Adidas plans to sever ties with Kanye West after facing mounting pressure to do so in the wake of the rapper’s bizarre anti-Semitic outbursts and public meltdowns, a report revealed Tuesday.
The apparel brand, who announced last week their 10-year relationship with West was “under review,” could announce the move as early as Tuesday, people familiar with the matter told Bloomberg News.
Adidas is the latest high-profile brand, including Balenciaga and Vogue, to cut ties or reconsider their relationships with the rapper-turned-designer following his slew of controversial remarks in recent weeks.
The shoemaker’s decision came after they faced heavy backlash for staying silent when the outrage against West first erupted.
Some accused the retailer of putting profits over ethics for not publicly condemning the 45-year-old’s string of anti-Semitic tweets.
The #boycottadidas hashtag also started trending at one point.
West, who has legally changed his name to Ye, has been releasing his Yeezy sneaker lines with Adidas since 2015.
Upcoming Yeezy collections, which are set to retail between $200-$300, are already scheduled to drop later this year.
West had addressed the possibility of Adidas dropping him ahead of the official announcement, telling TMZ over the weekend that the brand is “going through legal right now so anything can happen.”
Elsewhere in that interview, the father-of-four was adamant he didn’t think he would be canceled — despite being dropped by the big-name brands.
“I ain’t losing no money,” he said. “The day I was taken off the Balenciaga site, that was one of the most freeing days.”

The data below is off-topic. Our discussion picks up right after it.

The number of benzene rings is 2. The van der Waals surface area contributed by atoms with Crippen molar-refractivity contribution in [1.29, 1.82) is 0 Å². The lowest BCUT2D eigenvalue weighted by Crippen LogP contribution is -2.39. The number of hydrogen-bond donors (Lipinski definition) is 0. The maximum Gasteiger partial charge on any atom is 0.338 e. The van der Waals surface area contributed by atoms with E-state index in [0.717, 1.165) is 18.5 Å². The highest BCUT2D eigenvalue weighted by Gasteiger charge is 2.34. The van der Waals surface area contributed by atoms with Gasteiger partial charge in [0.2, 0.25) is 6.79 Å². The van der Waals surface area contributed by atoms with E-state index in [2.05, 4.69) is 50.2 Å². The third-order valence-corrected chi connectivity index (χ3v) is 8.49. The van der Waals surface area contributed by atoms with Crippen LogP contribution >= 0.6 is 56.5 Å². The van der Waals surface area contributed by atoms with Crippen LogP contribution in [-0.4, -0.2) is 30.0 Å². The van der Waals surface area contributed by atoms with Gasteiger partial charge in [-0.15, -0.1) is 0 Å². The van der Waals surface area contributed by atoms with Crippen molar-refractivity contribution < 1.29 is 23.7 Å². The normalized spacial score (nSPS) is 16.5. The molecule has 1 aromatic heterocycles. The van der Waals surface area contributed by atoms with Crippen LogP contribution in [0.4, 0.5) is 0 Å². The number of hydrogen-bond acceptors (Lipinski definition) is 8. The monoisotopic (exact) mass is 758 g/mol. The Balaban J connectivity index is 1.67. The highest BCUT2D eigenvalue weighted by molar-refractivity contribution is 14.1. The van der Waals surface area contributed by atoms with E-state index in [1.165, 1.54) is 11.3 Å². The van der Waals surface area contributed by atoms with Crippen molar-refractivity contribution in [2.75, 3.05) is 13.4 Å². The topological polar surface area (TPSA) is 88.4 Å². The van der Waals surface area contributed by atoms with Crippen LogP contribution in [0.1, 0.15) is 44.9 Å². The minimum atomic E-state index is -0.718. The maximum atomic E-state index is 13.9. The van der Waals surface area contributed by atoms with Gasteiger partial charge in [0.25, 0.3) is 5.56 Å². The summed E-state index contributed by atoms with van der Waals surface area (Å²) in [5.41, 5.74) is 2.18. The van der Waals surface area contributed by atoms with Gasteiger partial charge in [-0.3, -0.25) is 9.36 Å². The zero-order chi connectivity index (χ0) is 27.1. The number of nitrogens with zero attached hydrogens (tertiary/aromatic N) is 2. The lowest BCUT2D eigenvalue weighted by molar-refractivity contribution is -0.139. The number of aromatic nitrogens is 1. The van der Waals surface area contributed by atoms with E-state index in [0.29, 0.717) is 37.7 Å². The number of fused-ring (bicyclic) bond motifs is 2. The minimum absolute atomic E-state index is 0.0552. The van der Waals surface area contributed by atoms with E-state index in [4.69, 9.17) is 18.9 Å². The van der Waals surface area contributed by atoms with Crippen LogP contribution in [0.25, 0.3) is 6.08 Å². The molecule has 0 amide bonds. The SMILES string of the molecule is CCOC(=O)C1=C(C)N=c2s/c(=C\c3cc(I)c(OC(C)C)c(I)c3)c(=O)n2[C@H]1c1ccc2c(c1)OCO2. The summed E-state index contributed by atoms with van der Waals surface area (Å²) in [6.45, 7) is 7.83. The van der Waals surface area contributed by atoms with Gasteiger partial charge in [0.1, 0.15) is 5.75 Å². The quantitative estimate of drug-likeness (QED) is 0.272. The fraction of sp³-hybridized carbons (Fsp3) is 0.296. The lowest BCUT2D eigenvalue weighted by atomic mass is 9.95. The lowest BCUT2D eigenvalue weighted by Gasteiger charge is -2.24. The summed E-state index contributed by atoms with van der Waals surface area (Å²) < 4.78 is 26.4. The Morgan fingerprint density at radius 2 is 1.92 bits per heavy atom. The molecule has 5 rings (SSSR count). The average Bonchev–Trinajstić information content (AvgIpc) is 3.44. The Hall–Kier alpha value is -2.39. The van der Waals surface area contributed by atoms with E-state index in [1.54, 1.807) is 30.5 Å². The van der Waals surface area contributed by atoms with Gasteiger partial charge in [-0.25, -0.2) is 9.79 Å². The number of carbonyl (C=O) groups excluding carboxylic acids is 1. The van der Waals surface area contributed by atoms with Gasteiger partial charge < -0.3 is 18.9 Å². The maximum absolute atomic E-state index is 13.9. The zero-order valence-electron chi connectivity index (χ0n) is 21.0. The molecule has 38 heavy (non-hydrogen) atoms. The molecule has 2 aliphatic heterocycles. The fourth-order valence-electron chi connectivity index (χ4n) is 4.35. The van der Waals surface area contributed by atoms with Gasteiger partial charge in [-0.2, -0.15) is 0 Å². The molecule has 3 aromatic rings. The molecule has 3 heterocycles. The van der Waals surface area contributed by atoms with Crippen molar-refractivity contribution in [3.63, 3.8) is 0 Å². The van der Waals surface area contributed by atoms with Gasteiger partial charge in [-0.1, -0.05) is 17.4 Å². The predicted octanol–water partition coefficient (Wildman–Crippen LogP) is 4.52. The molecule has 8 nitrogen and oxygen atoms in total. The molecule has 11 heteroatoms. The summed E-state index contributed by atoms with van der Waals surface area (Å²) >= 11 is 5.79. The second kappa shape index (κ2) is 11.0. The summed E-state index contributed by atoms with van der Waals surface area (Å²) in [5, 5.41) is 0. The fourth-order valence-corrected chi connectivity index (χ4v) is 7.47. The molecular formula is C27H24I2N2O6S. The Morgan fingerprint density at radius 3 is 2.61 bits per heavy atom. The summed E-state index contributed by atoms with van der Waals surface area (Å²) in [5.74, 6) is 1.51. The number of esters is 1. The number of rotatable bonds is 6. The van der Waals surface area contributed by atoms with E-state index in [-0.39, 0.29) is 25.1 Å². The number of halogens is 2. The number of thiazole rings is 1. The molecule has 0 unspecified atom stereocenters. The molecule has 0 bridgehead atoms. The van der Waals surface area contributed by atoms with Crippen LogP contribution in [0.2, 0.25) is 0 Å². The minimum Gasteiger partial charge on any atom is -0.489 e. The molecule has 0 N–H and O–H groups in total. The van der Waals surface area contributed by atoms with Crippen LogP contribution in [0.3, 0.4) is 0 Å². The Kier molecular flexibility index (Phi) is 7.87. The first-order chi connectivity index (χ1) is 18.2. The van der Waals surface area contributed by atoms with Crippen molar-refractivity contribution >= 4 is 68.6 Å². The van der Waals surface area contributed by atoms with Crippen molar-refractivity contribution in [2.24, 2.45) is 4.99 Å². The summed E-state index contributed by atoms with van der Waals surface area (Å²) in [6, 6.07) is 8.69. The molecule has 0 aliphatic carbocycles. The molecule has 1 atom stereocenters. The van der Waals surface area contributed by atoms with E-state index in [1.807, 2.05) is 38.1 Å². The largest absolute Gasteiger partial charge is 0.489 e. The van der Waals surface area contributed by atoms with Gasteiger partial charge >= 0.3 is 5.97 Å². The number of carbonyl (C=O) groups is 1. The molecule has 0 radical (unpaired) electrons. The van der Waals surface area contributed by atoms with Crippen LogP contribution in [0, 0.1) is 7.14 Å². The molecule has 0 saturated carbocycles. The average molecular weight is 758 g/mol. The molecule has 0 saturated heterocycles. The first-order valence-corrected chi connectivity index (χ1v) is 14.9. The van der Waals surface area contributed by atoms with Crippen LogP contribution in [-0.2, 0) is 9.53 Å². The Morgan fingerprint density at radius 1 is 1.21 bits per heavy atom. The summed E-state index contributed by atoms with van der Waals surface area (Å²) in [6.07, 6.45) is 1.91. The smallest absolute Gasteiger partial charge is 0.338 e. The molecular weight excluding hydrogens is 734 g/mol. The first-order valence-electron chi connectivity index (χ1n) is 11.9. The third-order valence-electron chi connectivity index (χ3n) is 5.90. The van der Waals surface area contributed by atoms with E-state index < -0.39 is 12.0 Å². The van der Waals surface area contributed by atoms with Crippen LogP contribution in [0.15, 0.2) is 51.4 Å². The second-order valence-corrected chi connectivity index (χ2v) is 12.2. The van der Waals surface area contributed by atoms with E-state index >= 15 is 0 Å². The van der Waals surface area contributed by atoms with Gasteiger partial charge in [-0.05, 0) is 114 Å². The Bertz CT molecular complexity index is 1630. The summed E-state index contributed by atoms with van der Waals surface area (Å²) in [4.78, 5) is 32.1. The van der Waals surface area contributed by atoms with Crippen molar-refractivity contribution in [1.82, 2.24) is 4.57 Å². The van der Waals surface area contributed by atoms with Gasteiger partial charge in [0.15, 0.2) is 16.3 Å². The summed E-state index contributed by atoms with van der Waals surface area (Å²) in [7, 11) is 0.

West added that businesses were only cutting ties with him to simply “score points.”
“We here, baby, we ain’t going nowhere,” he insisted.
West briefly hired Johnny Depp’s lawyer Camille Vasquez to oversee all of his businesses, but she dropped him in a matter of days after he refused to retract his words.
“I’m a bit sleepy tonight but when I wake up I’m going death con 3 On JEWISH PEOPLE,” West wrote in an Oct. 9 tweet — making an erroneous reference to the military term “defcon,” short for Defense Readiness Condition, or how fast the U.S. armed forces could be deployed in response to a threat.
He earlier shared a since-deleted screenshot on Instagram of an iMessage exchange in which he accused Sean Combs, aka Diddy, of being controlled by Jews.
Asked if he was sorry for his remarks, West told The Post columnist Piers Morgan last week: “No. Absolutely not.”
A number of brands quickly moved to end their partnerships with him, including Balenciaga, who said they “no longer any relationship nor any plans for future projects related to this artist.”
A Vogue spokesperson told Page Six last week that they, too, had no plans to work with the rapper again.